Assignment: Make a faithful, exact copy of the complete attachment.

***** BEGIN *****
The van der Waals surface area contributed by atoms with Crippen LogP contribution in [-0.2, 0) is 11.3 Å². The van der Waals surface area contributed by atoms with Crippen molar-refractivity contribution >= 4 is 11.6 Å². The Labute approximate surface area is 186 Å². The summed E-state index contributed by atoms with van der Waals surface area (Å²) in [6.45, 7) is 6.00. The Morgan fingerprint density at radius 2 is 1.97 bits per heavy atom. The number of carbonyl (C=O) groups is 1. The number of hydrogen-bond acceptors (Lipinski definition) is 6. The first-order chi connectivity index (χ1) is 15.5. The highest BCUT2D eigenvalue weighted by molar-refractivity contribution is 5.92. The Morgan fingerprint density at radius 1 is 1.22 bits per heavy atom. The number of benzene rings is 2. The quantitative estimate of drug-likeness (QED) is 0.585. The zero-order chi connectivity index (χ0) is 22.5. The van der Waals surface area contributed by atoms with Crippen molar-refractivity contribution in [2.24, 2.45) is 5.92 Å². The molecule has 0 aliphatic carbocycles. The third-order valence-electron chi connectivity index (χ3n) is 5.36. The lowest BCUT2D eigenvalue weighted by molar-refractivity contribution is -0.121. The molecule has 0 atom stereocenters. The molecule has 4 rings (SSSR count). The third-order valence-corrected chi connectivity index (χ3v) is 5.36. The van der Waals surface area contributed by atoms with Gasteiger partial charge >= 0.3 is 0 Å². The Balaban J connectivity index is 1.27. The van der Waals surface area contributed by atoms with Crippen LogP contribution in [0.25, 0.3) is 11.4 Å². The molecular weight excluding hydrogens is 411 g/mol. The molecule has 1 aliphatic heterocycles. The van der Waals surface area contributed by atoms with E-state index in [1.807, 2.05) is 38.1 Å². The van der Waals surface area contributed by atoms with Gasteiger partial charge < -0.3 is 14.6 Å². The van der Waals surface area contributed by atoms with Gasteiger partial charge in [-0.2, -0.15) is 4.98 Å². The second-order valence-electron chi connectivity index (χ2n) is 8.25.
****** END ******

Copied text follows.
The van der Waals surface area contributed by atoms with Crippen LogP contribution in [-0.2, 0) is 11.3 Å². The van der Waals surface area contributed by atoms with Crippen molar-refractivity contribution >= 4 is 11.6 Å². The Labute approximate surface area is 186 Å². The summed E-state index contributed by atoms with van der Waals surface area (Å²) in [6.45, 7) is 6.00. The Morgan fingerprint density at radius 2 is 1.97 bits per heavy atom. The number of carbonyl (C=O) groups is 1. The number of hydrogen-bond acceptors (Lipinski definition) is 6. The first-order chi connectivity index (χ1) is 15.5. The highest BCUT2D eigenvalue weighted by molar-refractivity contribution is 5.92. The Morgan fingerprint density at radius 1 is 1.22 bits per heavy atom. The number of benzene rings is 2. The quantitative estimate of drug-likeness (QED) is 0.585. The zero-order chi connectivity index (χ0) is 22.5. The van der Waals surface area contributed by atoms with Crippen molar-refractivity contribution in [2.24, 2.45) is 5.92 Å². The molecule has 0 aliphatic carbocycles. The third-order valence-electron chi connectivity index (χ3n) is 5.36. The lowest BCUT2D eigenvalue weighted by molar-refractivity contribution is -0.121. The molecule has 0 atom stereocenters. The molecule has 4 rings (SSSR count). The third-order valence-corrected chi connectivity index (χ3v) is 5.36. The van der Waals surface area contributed by atoms with Gasteiger partial charge >= 0.3 is 0 Å². The Balaban J connectivity index is 1.27. The van der Waals surface area contributed by atoms with Crippen LogP contribution in [0.25, 0.3) is 11.4 Å². The molecular weight excluding hydrogens is 411 g/mol. The molecule has 1 aliphatic heterocycles. The van der Waals surface area contributed by atoms with E-state index in [1.807, 2.05) is 38.1 Å². The van der Waals surface area contributed by atoms with Gasteiger partial charge < -0.3 is 14.6 Å². The van der Waals surface area contributed by atoms with Gasteiger partial charge in [-0.2, -0.15) is 4.98 Å². The second-order valence-electron chi connectivity index (χ2n) is 8.25.